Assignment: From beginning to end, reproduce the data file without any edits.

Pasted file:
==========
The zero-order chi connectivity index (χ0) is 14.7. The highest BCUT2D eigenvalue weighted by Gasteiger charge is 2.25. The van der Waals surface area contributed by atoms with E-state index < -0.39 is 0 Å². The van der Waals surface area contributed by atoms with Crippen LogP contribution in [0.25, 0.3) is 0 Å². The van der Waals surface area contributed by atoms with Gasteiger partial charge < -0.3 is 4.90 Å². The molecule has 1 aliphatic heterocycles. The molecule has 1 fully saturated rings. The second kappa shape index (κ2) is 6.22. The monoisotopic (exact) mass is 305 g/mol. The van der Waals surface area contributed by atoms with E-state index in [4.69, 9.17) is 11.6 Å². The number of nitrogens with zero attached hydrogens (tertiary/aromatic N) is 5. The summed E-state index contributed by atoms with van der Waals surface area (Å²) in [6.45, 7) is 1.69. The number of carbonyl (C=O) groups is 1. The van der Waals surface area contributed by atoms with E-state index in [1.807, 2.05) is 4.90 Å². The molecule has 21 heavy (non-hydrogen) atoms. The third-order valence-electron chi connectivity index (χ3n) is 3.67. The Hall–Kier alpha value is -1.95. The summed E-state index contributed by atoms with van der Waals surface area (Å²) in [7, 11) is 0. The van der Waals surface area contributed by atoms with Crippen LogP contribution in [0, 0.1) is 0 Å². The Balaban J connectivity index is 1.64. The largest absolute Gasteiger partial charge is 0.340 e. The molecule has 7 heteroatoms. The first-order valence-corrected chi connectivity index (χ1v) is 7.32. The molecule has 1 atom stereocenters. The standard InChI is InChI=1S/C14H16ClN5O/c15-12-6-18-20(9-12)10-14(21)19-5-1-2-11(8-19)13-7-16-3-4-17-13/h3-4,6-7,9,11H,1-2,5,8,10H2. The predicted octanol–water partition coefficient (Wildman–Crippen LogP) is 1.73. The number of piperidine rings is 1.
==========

The zero-order chi connectivity index (χ0) is 14.7. The highest BCUT2D eigenvalue weighted by Gasteiger charge is 2.25. The van der Waals surface area contributed by atoms with E-state index < -0.39 is 0 Å². The van der Waals surface area contributed by atoms with Crippen LogP contribution in [0.25, 0.3) is 0 Å². The van der Waals surface area contributed by atoms with Gasteiger partial charge < -0.3 is 4.90 Å². The molecule has 1 aliphatic heterocycles. The molecule has 1 fully saturated rings. The second kappa shape index (κ2) is 6.22. The monoisotopic (exact) mass is 305 g/mol. The van der Waals surface area contributed by atoms with E-state index in [4.69, 9.17) is 11.6 Å². The number of nitrogens with zero attached hydrogens (tertiary/aromatic N) is 5. The summed E-state index contributed by atoms with van der Waals surface area (Å²) in [6.45, 7) is 1.69. The number of carbonyl (C=O) groups is 1. The van der Waals surface area contributed by atoms with E-state index in [1.807, 2.05) is 4.90 Å². The molecule has 21 heavy (non-hydrogen) atoms. The third-order valence-electron chi connectivity index (χ3n) is 3.67. The Hall–Kier alpha value is -1.95. The summed E-state index contributed by atoms with van der Waals surface area (Å²) in [7, 11) is 0. The van der Waals surface area contributed by atoms with Crippen LogP contribution in [0, 0.1) is 0 Å². The Balaban J connectivity index is 1.64. The largest absolute Gasteiger partial charge is 0.340 e. The molecule has 7 heteroatoms. The first-order valence-corrected chi connectivity index (χ1v) is 7.32. The molecule has 1 atom stereocenters. The standard InChI is InChI=1S/C14H16ClN5O/c15-12-6-18-20(9-12)10-14(21)19-5-1-2-11(8-19)13-7-16-3-4-17-13/h3-4,6-7,9,11H,1-2,5,8,10H2. The predicted octanol–water partition coefficient (Wildman–Crippen LogP) is 1.73. The number of piperidine rings is 1.